For several decades, or rather since graphic production became widespread in the 1980s and 1990s, Garamont's typefaces have become a paradigm and a yardstick of quality. Since 1931, books in France's prestigious Pléiade series have been set in Deberny & Peignot's Garamond. It is, incidentally, one of the few collections to systematically use the elegant ligatures of "ct" and "st".
IT firms combine their names with those of Renaissance typefaces.
Starting in 1984, and for nearly two decades, Apple's Garamond was the exclusive typeface for Apple Computer (until 2002, when it was replaced by Myriad). It embodied the renaissance that typography enjoyed thanks to computer technology – it was also the first digital Garamond. It was used to set every document issued by Apple, from advertising campaigns to user manuals to packaging. In reality, it was not an original design, but rather ITC Garamond that had been condensed to 80% and corrected to be easily readable on screen. Garamond had truly become an international name.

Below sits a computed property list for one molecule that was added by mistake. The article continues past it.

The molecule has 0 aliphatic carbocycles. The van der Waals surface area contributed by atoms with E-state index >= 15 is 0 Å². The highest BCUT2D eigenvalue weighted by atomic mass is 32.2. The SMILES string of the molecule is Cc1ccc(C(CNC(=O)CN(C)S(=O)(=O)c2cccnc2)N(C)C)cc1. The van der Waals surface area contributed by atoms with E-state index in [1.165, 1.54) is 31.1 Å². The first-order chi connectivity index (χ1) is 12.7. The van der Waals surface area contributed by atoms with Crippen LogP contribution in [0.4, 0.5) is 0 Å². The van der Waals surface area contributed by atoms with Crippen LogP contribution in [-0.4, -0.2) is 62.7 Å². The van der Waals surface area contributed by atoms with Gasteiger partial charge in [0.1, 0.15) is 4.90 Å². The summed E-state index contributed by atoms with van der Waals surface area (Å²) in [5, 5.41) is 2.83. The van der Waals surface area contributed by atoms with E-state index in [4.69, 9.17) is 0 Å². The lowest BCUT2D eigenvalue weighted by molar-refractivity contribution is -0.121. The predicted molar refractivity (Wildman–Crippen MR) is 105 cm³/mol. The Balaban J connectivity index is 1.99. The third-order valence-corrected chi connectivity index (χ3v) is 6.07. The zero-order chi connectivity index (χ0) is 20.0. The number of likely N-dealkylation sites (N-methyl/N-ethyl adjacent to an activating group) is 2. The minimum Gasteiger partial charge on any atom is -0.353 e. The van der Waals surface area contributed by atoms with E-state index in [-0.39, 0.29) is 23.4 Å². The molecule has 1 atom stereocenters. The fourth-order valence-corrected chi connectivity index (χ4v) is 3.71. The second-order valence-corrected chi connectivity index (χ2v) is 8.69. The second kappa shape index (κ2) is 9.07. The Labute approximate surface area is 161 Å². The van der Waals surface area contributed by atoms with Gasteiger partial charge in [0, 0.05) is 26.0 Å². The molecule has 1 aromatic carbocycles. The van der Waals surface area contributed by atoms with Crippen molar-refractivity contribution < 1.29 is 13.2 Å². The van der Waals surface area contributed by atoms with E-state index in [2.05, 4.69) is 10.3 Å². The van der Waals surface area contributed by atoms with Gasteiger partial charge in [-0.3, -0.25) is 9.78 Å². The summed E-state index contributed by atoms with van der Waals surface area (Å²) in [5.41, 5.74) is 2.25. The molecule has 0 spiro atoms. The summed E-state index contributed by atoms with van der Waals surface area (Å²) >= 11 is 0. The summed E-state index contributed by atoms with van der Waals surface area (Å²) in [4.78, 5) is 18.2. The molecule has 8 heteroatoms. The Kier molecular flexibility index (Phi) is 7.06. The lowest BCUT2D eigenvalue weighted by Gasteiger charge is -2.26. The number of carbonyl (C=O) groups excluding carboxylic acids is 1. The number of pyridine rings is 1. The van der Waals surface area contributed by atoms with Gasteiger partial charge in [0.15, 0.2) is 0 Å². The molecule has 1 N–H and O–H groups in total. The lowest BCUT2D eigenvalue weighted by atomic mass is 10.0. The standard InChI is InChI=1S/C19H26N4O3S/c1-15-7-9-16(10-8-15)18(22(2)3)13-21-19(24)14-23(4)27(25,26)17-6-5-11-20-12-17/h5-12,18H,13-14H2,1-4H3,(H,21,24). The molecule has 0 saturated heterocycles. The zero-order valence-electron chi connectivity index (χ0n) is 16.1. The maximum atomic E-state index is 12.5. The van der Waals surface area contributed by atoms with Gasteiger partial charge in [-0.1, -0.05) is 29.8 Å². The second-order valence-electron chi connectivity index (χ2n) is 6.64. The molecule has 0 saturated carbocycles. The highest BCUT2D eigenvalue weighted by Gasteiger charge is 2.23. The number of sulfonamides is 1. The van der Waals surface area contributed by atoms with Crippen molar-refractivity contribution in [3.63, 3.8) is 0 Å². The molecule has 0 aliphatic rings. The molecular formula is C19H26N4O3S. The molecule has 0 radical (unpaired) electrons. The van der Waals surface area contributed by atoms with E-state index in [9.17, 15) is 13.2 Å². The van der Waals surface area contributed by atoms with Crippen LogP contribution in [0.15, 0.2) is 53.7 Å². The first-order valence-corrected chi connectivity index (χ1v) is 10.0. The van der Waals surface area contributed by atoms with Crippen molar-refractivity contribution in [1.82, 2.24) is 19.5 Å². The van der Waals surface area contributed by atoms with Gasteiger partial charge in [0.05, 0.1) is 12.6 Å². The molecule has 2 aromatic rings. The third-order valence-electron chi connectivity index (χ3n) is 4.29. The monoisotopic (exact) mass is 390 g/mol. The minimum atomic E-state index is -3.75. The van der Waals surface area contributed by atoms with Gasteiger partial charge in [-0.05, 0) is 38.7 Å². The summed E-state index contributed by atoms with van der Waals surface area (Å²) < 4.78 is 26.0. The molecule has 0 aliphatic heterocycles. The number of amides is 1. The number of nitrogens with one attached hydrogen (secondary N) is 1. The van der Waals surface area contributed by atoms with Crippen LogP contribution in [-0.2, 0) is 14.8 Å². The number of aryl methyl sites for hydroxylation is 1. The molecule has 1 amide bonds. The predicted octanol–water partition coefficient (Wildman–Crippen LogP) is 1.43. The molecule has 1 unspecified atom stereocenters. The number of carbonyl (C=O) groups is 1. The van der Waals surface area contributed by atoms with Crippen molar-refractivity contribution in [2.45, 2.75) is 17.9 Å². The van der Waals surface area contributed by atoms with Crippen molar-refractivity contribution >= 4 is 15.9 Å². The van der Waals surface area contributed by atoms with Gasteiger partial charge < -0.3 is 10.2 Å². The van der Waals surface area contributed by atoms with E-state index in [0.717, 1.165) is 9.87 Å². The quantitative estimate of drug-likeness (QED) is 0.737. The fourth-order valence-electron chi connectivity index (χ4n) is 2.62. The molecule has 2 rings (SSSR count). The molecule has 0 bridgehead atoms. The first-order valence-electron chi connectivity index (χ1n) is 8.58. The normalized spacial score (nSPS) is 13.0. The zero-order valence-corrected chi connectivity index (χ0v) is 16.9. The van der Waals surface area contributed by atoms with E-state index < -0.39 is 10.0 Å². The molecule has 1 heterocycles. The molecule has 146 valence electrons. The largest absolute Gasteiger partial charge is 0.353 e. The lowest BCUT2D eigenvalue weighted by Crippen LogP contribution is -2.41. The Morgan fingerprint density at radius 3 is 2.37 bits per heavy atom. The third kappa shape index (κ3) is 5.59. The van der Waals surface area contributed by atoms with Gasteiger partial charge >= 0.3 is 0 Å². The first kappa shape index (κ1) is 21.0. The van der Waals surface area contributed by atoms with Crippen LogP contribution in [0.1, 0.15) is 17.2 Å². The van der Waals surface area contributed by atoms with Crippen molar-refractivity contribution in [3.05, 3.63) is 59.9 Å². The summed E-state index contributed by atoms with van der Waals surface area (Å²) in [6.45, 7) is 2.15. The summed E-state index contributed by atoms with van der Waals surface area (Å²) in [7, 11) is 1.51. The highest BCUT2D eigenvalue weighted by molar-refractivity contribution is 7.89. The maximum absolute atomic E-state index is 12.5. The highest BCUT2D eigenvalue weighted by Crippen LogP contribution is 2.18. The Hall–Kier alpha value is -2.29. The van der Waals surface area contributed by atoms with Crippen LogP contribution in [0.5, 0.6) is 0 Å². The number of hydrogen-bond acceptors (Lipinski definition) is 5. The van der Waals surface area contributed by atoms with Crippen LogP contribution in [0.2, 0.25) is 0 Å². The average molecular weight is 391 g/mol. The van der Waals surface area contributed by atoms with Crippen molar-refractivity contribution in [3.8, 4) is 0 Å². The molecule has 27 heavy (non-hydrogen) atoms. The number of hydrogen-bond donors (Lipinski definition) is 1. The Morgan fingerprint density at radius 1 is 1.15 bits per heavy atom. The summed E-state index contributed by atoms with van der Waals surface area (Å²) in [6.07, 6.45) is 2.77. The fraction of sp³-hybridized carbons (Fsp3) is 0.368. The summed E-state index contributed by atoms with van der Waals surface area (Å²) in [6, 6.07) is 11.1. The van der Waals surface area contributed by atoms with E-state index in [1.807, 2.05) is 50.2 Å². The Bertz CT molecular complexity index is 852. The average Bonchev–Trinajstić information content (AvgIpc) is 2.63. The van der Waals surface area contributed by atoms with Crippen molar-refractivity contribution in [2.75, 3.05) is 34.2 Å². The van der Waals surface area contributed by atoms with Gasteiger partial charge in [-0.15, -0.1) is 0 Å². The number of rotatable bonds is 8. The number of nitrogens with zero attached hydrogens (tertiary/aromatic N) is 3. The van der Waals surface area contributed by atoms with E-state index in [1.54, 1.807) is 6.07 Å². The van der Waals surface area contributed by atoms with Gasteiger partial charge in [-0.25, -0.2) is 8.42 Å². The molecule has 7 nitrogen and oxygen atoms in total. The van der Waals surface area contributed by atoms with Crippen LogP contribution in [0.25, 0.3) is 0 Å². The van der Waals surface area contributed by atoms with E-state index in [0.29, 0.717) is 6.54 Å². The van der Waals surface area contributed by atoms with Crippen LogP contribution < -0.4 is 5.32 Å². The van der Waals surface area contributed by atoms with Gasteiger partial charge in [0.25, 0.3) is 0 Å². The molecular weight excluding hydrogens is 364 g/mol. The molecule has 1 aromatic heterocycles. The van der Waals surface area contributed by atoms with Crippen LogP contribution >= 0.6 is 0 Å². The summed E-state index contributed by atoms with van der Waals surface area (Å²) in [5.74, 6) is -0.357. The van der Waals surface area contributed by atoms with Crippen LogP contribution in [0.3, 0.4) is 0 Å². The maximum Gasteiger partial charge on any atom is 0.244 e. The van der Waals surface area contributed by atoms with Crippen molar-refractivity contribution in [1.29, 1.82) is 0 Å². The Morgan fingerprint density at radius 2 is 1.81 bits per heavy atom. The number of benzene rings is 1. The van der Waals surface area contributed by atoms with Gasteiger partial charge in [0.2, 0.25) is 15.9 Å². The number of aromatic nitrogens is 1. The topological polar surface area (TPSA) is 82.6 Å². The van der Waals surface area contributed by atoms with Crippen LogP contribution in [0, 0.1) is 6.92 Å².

Maximilien Vox hose it for one of the categories in his type classification system: the Garaldes – a combination of the last name of Claude Garamont and the first name of Aldus Manutius, a Venetian printer who was the originator of the so-called "Aldine" faces. The Garaldes include typefaces from the 16th and 17th centuries and other inspired by them. This classification, which was adopted by the Association Typographique Internationale in 1962, is today referred to as Vox-ATypI, and it is the international standard for graphic arts professionals.